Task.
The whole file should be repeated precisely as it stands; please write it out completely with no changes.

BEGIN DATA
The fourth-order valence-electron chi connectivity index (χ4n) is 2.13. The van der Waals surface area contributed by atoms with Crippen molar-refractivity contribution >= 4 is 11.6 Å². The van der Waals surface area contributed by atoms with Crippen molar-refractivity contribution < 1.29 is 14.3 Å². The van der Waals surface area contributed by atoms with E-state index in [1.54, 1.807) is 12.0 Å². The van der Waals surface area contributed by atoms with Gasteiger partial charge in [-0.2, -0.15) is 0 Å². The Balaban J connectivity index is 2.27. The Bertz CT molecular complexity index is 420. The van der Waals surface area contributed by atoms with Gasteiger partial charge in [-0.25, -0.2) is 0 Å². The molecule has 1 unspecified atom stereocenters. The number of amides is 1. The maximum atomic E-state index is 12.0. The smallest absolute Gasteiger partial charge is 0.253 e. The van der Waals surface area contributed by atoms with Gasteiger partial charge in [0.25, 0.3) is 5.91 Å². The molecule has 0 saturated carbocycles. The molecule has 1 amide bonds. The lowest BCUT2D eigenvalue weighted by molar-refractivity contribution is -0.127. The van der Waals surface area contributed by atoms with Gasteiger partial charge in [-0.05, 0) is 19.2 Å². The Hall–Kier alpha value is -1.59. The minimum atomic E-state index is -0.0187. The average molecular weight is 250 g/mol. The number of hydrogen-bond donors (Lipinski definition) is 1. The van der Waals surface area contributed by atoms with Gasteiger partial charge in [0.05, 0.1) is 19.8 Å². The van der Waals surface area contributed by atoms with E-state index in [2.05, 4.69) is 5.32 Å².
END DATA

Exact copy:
The fourth-order valence-electron chi connectivity index (χ4n) is 2.13. The van der Waals surface area contributed by atoms with Crippen molar-refractivity contribution >= 4 is 11.6 Å². The van der Waals surface area contributed by atoms with Crippen molar-refractivity contribution < 1.29 is 14.3 Å². The van der Waals surface area contributed by atoms with E-state index in [1.54, 1.807) is 12.0 Å². The van der Waals surface area contributed by atoms with Gasteiger partial charge in [-0.2, -0.15) is 0 Å². The Balaban J connectivity index is 2.27. The Bertz CT molecular complexity index is 420. The van der Waals surface area contributed by atoms with Gasteiger partial charge in [-0.25, -0.2) is 0 Å². The molecule has 1 unspecified atom stereocenters. The number of amides is 1. The maximum atomic E-state index is 12.0. The smallest absolute Gasteiger partial charge is 0.253 e. The van der Waals surface area contributed by atoms with Gasteiger partial charge in [0.25, 0.3) is 5.91 Å². The molecule has 0 saturated carbocycles. The molecule has 1 amide bonds. The lowest BCUT2D eigenvalue weighted by molar-refractivity contribution is -0.127. The van der Waals surface area contributed by atoms with Gasteiger partial charge in [-0.05, 0) is 19.2 Å². The Hall–Kier alpha value is -1.59. The minimum atomic E-state index is -0.0187. The average molecular weight is 250 g/mol. The number of hydrogen-bond donors (Lipinski definition) is 1. The van der Waals surface area contributed by atoms with Gasteiger partial charge in [0.05, 0.1) is 19.8 Å². The van der Waals surface area contributed by atoms with E-state index in [2.05, 4.69) is 5.32 Å².